Public Safety, hot topic. Will all the talk make a difference?
In Rio everybody’s turning into a public safety kibbitzer. The South Zone doorman thinks the military folks should “go up the hill”, to stop the shooting he hears at least once a week, coming from the Pavão-Pavãozinho favela. The Uber driver wants to do away with human rights. The new Public Safety Minister, Raul Jungmann, preaches tying funds going to states to improved public safety indicators– a sensible recommendation from specialists, tough to implement in the ten months left to the Temer and Pezão governments — and to the federal intervention in Rio, itself.
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And the R$ 1.2 billion that president Temer earmarked for the generals whose tents have been pitched for two months in Rio? Not here yet, says the intervention chief, general Walter Braga Netto, in one of his scarce public remarks.
Bullets fly meanwhile, more than before his arrival. In the absence of official plans, targets, a budget or accountability, civil society has taken up the job of monitoring the intervention. Last week the Observatório da Intervenção, part of the Centro de Estudos de Segurança e Cidadania, said it had counted 1,502 shooting incidents from February to April of this year, 16% more than the 1,299 during the previous two months. In the Rio de Janeiro season of camouflage-style jeeps, soldiers and helicopters, there were 940 homicides, 209 deaths caused by police and 19 police officers lost their lives. Seventy police “operations”, involving more than 40,000 police and military, came up with only 140 weapons and caused the deaths of 25 people.
There’s a new element in the violence panorama: the chacina –three or more deaths in a single event. The collaborative platform Fogo Cruzado registered 12 chacinas with 52 deaths; the same two months of 2017 saw half this number, six, with 27 dead. “The existence of multiple victims in police intervention episodes and confrontations with criminal gangs may be a sign of the times in this new period, with Rio under [federal] intervention,” says the Observatório’s report.
Wholesale action seems to be a trend. Civil police raided an event (party or concert, no one knows for sure) allegedly organized by milicianos (paramilitaries) at the start of the month, arresting 159 men (the women were let go) in one fell swoop. With the ensuing confusion — despite an alleged two years’ worth of investigation — over who was in fact a miliciano (four men died in a shootout during the raid), many of those arrested spent weeks in jail. Information is also lacking about the weapons found onsite, with several of those arrested saying they were searched for arms at the entrance to the event (opinions have also been expressed, in bulk, about the innocence or guilt of those who participate in such gatherings).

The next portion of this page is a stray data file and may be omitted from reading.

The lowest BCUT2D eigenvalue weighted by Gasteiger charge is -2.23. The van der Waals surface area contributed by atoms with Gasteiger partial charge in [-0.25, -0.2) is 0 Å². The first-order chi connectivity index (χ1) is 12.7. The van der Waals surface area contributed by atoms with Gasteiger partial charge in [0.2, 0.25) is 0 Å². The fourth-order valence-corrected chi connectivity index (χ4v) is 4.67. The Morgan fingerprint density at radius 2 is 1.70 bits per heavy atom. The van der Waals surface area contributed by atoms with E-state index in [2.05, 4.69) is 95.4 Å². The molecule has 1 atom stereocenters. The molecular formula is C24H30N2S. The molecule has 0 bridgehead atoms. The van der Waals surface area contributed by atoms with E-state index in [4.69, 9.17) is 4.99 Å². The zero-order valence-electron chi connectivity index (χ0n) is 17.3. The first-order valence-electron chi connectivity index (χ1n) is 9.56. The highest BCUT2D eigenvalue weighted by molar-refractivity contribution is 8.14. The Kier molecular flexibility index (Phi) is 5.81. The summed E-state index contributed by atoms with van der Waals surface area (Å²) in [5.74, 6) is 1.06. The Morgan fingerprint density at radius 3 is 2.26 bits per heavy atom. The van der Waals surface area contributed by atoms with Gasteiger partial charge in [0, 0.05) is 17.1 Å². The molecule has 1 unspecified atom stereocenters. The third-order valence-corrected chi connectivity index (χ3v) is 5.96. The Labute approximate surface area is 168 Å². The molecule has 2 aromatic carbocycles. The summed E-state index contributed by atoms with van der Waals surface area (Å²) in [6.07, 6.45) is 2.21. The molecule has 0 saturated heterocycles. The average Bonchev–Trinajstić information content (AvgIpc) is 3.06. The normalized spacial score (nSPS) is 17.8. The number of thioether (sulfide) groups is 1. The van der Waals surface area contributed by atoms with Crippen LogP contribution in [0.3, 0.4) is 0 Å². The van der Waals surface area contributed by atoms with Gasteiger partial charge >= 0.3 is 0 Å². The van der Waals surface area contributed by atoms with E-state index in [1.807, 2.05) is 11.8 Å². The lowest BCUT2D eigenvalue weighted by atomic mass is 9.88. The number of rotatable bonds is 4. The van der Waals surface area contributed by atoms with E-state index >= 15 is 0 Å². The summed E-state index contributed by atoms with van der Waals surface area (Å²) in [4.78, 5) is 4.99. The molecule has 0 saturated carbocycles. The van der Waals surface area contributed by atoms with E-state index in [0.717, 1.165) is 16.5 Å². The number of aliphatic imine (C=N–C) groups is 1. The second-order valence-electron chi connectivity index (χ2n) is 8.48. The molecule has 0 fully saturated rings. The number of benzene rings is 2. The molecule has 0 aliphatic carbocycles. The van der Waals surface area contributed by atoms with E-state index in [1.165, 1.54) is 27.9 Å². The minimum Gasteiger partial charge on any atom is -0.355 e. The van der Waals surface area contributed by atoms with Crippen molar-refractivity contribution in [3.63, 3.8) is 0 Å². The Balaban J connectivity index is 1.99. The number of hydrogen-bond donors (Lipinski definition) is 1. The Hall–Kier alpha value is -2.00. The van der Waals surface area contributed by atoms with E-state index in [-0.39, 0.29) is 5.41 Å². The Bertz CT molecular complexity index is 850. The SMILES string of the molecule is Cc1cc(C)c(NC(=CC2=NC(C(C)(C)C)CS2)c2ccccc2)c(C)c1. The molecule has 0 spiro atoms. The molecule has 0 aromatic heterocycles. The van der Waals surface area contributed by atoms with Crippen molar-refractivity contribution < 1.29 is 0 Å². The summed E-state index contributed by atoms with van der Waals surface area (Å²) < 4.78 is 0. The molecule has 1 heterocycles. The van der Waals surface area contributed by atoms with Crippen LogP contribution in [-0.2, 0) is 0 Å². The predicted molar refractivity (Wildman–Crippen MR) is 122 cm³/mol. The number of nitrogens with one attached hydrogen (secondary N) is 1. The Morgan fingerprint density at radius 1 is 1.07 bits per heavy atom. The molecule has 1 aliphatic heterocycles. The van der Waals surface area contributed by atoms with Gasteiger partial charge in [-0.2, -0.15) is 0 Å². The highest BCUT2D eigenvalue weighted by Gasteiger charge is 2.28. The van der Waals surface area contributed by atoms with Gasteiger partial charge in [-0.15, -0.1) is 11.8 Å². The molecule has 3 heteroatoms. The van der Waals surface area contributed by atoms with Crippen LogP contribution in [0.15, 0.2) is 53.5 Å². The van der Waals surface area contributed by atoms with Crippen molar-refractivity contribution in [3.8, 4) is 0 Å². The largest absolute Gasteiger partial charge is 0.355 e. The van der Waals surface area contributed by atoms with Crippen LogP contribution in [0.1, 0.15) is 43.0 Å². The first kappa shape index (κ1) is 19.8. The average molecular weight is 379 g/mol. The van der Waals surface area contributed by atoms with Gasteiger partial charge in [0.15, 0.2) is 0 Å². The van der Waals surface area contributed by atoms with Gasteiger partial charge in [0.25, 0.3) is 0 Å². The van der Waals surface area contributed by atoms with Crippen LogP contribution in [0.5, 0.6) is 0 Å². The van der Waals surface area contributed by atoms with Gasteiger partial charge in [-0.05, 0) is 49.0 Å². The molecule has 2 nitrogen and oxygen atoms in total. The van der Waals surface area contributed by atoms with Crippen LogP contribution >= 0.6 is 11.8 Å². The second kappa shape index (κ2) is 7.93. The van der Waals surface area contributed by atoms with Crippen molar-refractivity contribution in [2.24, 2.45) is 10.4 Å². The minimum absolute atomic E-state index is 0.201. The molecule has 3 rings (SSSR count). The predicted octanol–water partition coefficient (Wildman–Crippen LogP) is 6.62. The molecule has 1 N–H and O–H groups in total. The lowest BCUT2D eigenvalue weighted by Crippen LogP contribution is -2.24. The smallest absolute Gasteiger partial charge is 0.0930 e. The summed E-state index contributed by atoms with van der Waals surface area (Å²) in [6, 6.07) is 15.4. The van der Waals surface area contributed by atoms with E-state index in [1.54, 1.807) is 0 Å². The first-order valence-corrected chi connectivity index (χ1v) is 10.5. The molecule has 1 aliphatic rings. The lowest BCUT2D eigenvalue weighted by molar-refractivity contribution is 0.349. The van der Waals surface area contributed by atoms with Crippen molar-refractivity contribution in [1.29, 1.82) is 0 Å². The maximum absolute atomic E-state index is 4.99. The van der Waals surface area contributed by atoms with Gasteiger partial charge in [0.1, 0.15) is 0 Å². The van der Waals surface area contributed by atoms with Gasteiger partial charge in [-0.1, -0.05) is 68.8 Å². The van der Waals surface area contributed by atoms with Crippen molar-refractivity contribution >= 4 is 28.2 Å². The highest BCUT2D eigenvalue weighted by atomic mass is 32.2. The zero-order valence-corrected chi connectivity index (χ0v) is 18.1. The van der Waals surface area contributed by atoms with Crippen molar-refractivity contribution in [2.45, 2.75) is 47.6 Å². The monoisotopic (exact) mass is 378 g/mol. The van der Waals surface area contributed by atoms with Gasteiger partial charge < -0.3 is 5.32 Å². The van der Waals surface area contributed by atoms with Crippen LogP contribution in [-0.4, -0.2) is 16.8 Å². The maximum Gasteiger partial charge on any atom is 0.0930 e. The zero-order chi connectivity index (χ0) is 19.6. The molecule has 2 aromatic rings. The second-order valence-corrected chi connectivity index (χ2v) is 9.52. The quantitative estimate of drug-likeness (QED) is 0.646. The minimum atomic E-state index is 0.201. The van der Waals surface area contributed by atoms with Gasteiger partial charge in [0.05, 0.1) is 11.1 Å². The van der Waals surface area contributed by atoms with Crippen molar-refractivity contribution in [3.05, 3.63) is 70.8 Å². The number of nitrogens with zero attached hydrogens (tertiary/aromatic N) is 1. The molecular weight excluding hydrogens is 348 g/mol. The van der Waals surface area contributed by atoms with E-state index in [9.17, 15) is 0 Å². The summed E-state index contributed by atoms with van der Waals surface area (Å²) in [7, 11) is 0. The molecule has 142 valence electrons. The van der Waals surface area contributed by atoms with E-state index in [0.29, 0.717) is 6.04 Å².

The explanation for the mess, according to an official close to the facts, is a feud between two groups within the Civil Police. What Rio most needs, in addition to reduced violence, is unity (and there may be a connection between the fragmentation and the violence). In recent months in the metropolitan region, we’ve seen deadly battles between diverse milicianos, police, and drug traffickers. Sometimes, the three functions come together in a single person or group; as the numbers show, the fighting almost always wounds or kills innocent bystanders.
To make matters worse, the São Paulo gang, Primeiro Comando da Capital, PCC, has reportedly been making headway in Rio. Known for its management expertise, the PCC is up against an apparently disorganized market, composed of various gangs and groups. How does the PCC deal with this? On hearing this question a person close to the intervention team made a hand gesture as if to shoot a gun.
Bringing down bodies isn’t an option for the interventors as they also deal with disorganization — within the police forces — some members of which in March publicly revealed little desire to cooperate or obey. Police sources point to too much autonomy in Military Police battalions, not enough central control.
As the violence increases, so do accusations against politicians and officials who governed Rio of late, such as current governor Luiz Fernando Pezão and even former state Public Safety secretary, José Mariano Beltrame, whose reputation is much cleaner than those of elected officials. In this environment, October’s gubernatorial election is a huge unknown.
Time is short; will Rio survive 2018, something city councilwoman Marielle Franco hoped to do? She was killed in March, possibly by milicianos. As crime statistics close in on the the numbers of the pre-UPP years, interventors in fact decided to close some UPPs. Specialists disagree about the wisdom of doing this.
The only upside of this dispiriting situation is that public safety has never been discussed as much as it is now — not even when pacification was invented, in 2008. In that year there were no smartphones or Ubers — and civil society didn’t count shootouts.
It’s the end of an era. What will the next one be like?